Agency Cossette creates a visual identity for public exhibition under a Toronto expressway encouraging play in the city
The brand agency is celebrating Toronto’s Year of Public Art with a visual identity for a Covid-safe exhibition.
- Dalia Al-Dujaili
- 2 September 2021
- Reading Time
- 2 minute read
As we all become a little more used to the idea of outdoor exhibitions as a result of a seemingly never-ending pandemic, Toronto is hosting its Year of Public Art with a contribution from Canadian creative agency Cossette. Their design studio has partnered with The Bentway for an exhibition, Playing in Public.
The Bentway is essentially the underneath of a huge expressway or motorway called the Gardiner – like the M25 but much more complex. In 2015, the space which was previously going to waste was transformed into a public space for art, skating and exercise.
Playing in Public promises to be an interactive exhibition for members of the public to explore. “The pandemic highlighted the strong relationship between play, physical and mental wellbeing, and public space,” says Cossette’s design team. Therefore, the need for outdoor public space in dense, high-rise communities, like the ones near The Bentway became more desirable.
The exhibit opened earlier this summer and also includes online programming and a series of art installations by artists including Daily tous les jours, Esmaa Mohamoud, Assemble, Studio F-Minus, Thomas Mailaender and Erik Kessels, Pierre Poussin, The Street Society, and Nelson Wu and biosphere. Also, there are pop-ups littered around and a connected wayfinding “play path” designed by Cossette.
The pandemic has been a time “marked by physical distancing and social isolation,” says Ilana Altman, co-executive director of The Bentway, so the nature of how we engage with public space had changed. Altman hopes that “as we move towards pandemic recovery, the Playing in Public exhibition will help awaken a sense of play amongst local residents, and have them think about how play can help shape an even more vibrant post-pandemic Toronto.”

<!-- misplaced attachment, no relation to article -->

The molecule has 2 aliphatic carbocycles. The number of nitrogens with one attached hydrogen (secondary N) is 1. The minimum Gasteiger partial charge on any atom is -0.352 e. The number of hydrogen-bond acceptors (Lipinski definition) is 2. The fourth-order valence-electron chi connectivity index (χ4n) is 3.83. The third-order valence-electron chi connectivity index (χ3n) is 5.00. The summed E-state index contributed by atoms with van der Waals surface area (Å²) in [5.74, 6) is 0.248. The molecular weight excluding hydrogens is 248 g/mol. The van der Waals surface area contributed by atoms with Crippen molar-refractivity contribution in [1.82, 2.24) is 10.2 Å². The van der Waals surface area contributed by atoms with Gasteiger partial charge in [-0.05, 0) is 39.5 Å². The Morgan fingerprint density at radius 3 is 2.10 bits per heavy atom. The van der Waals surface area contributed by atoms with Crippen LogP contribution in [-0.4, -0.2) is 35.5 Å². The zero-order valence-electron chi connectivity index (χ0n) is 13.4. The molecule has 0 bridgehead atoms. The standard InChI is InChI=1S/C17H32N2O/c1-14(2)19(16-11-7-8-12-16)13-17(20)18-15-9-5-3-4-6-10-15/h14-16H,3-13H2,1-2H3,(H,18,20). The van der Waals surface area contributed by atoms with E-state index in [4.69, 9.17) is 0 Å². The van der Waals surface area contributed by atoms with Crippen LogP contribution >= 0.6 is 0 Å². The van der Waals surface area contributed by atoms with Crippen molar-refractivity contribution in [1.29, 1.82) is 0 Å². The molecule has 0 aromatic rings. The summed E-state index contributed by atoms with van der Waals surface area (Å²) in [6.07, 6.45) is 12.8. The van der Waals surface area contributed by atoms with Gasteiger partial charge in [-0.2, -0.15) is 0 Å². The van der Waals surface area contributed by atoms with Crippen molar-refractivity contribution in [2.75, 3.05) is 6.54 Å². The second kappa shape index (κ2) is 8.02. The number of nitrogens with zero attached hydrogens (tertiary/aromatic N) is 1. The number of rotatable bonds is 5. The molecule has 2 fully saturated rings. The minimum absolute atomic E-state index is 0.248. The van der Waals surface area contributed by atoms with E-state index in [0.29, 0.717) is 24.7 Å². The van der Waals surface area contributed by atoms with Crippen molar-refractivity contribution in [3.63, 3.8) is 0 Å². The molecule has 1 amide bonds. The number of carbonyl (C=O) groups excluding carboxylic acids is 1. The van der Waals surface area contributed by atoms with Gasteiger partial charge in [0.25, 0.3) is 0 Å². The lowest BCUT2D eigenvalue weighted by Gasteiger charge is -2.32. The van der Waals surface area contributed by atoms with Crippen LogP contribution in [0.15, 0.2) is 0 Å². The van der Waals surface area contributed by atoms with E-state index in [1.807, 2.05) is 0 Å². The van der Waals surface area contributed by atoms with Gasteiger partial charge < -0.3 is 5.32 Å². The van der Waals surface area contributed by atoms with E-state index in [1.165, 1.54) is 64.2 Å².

Cossette had the challenge of creating a wayfinding system and visual identity for the exhibition which not only encouraged locals to “see their city through the eyes of play” but also reinforce social distancing. “The vibrant three-zone colour palette contrasts with outdoor surroundings to make it easier for visitors to move safely along the play path,” says the design team.
Play and design are synonymous. They both “rely on imagination and a sense of discovery,” Chelito Rubio, Director, Branding & Design Strategy at Cossette, puts forward, “and we used this connection as a jumping off point for this project.” Hence the tagline, “We All Speak Play”, which alludes to the universal nature of play. The visual branding hopes to reflect this with doodles, icons, kinetic type, and typographic installations. “We’re hoping to encourage people of all ages to leave their day-to-day behind and engage with some great public art,” says Rubio. “We could all use a bit of play!”
GalleryCossette: Playing in Public (Copyright © The Bentway, 2021)
Cossette: Playing in Public (Copyright © The Bentway, 2021)
About the Author
Dalia joined It’s Nice That as a news writer in July 2021 after graduating in English Literature from The University of Edinburgh. She's written for various indie publications such as Azeema and Notion, and ran her own magazine and newsletter platforming marginalised creativity.